When news broke on Tuesday that Scribd was cutting romance titles from its catalog, all the stories focused on indie published titles from either Smashwords or Draft2Digital but the activity was not limited to just those two distributors.
At least one other ebook distributor was impacted, and Scribd has confirmed today what readers have been saying for a couple days now and what my own eyes saw in the Scribd catalog: that Harlequin, the world’s largest romance publisher, is feeling the pain as well.
eBook Partnership, a UK-based ebook distributor, confirmed that they too had received a notice from Scribd. They were unable to share specifics, but did note that they had only started to upload to Scribd fairly recently. Given that Scribd is cutting the more popular titles there is every chance that titles distributed through eBook Partnership might not have been in Scribd’s catalog for long enough to draw attention.
Similarly, BookBaby does not expect to have any titles pulled from Scribd’s catalog due to the simple fact that this ebook distributor doesn’t distribute romance titles to Scribd.
I was told that Bookbaby’s deal with Scribd initially excluded romance and erotica titles. That later changed, but those two genres were never a significant part of BookBaby’s catalog. Furthermore, BookBaby’s system is set up to restrict Scribd if the client selected erotica as a sub-genre, so it’s unlikely this distributor will feel the pinch.
Harlequin, on the other hand, is going to notice. Scribd has confirmed that titles from Harlequin, as well other traditional publishers had been removed from the Scribd catalog. This detail had been left unsaid earlier this week, but now I have been told that the “adjustments to the romance catalog are being handled identically with all publishers who provide us with romance content”.
Harlequin had signed a deal with Scribd last October to give Scribd an exclusive on 15,000 titles from Harlequin’s backlist. That exclusive had likely expired by April when Harlequin signed a deal with Playster, but the 15,000 titles still made up a huge chunk of Scridb’s romance catalog.
According to user reports, Scribd’s romance catalog had 30,000 titles before the cull. That same user reported that the romance catalog now boasts 8,000 titles.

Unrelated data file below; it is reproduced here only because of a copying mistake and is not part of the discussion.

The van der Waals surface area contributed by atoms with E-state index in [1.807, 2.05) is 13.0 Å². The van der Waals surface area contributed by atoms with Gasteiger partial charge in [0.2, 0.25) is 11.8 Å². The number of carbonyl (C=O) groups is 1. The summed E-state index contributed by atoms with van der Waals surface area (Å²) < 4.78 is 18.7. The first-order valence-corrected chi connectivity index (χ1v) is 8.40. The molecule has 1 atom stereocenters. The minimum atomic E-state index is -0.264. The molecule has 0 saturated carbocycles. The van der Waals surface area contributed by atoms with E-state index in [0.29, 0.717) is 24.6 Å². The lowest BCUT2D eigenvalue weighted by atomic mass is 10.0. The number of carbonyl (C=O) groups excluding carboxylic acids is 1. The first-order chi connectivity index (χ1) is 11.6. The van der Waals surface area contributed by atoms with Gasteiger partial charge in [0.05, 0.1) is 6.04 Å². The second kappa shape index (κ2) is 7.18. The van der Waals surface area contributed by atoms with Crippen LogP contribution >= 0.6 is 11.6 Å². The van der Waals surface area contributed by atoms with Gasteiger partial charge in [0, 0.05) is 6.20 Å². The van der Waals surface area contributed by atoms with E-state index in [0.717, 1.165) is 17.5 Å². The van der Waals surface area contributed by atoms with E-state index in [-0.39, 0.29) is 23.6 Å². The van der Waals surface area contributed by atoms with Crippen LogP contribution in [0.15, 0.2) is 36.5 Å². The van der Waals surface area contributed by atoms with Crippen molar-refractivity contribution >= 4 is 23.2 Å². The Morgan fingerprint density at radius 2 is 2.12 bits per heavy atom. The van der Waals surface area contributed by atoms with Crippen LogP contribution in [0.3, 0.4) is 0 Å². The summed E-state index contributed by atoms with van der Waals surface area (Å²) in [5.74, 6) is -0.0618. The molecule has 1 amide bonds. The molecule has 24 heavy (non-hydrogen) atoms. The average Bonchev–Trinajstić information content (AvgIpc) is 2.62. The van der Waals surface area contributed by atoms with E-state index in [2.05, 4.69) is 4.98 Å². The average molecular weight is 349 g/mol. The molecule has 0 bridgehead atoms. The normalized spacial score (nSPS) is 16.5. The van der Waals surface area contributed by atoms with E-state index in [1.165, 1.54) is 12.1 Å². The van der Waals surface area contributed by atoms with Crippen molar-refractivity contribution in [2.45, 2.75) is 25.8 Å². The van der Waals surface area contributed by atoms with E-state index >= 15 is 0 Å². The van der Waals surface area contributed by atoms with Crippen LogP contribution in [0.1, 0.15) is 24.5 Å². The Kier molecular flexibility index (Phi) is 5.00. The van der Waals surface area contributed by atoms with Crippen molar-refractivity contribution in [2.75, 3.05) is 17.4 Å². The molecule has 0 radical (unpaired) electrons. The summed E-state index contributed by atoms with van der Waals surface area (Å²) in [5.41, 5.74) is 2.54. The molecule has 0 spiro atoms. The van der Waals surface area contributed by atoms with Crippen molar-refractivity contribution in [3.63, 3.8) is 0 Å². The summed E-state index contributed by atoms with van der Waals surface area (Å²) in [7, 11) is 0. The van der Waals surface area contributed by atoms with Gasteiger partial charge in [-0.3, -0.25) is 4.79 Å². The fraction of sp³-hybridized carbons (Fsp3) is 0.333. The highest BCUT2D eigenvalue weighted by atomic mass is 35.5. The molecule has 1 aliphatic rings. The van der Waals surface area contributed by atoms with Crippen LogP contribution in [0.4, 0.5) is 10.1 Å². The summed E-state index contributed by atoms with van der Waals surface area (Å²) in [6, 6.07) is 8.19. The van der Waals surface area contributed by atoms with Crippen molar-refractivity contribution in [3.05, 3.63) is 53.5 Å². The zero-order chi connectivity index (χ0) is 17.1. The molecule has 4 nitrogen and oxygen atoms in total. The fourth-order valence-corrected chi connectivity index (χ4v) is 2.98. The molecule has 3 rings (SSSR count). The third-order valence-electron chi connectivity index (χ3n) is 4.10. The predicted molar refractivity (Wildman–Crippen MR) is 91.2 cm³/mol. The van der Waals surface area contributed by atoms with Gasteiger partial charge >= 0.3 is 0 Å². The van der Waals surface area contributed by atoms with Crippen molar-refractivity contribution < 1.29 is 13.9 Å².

Edit: It’s been made clear that the 30,000 refers contemporary romance, not the entire genre. But if we apply it across the genre then this is a huge reduction.
I was a little surprised by that detail; like many I was under the impression that romance titles made up a major chunk of the 300 thousand plus titles in the Smashwords catalog, and that most of the romance titles had made their way to Scribd.
I have asked Scribd to confirm this detail, but they would only go so far as to say that “we have not specified the amount of titles”.
Edit: Okay, now Scribd is willing to say that the figure is not accurate. Gee, thanks, guys.
While we won’t know the true scale of the cull until Scribd shares those figures, I do think we can point to the cause.
It would have to be that deal with Harlequin, and the subsequent promotion.
Scribd had been promoting its subscription ebook service with a 3-month free trial. It was widely available and heavily promoted by both Scribd and Harlequin. One author I know had even mentioned it in one of her giveaways.
Harlequin and Scribd were both encouraging voracious romance readers to read as much as they want for 3 months and not pay a dime.
In retrospect that was a terrible idea, but I would think that Harlequin at least should have foreseen the problems this would cause.
But would they care, and would they speak out against the idea?
No one is talking about that deal (not to the press, anyway) so there’s no way to know for sure. But it is clear from this week’s events that everyone is aware of the limitations of the subscription ebook model now.
As I and many others pointed out when Scribd and Oyster launched in late 2013, a subscription plan can’t afford to pay book publishers at the same rate retailers pay. This week has shown that the service only works until it is actually used as intended, at which point the company behind starts bleeding profusely.
The readers who would get the most value out of a subscription ebook service are also the ones who drove Scribd to cut their catalog this week. And to be clear, that was just a stopgap measure and not a true solution; those readers are still subscribed to Scribd (and to a lesser degree, Oyster) and so the problem is merely abated but not resolved.
In the long run the only solutions may be to either switch to payment terms similar to Kindle Unlimited or drop the unlimited aspects of certain Netflix-style ebook services.
TotalBoox, for example, is has developed a service where pay for what you read, but based on their recent press releases is having trouble drawing the attention of consumers or publishers. (A similar service proved unworkable when PaperC tried it a couple years ago.)
Similarly, launched with the goal of offering a much more limited service with restrictions on how much a subscriber can read in a given month.
Blloon is still in beta in the UK, but unfortunately it has gone down the same path as Scribd and Oyster. Blloon is now being pitched as an all you can read service with 700,000 titles and a cost of £7.99 per month. That is no more a workable model than the service Scribd and Oyster offer, and I expect Blloon will suffer the same fate.
image by docoverachiever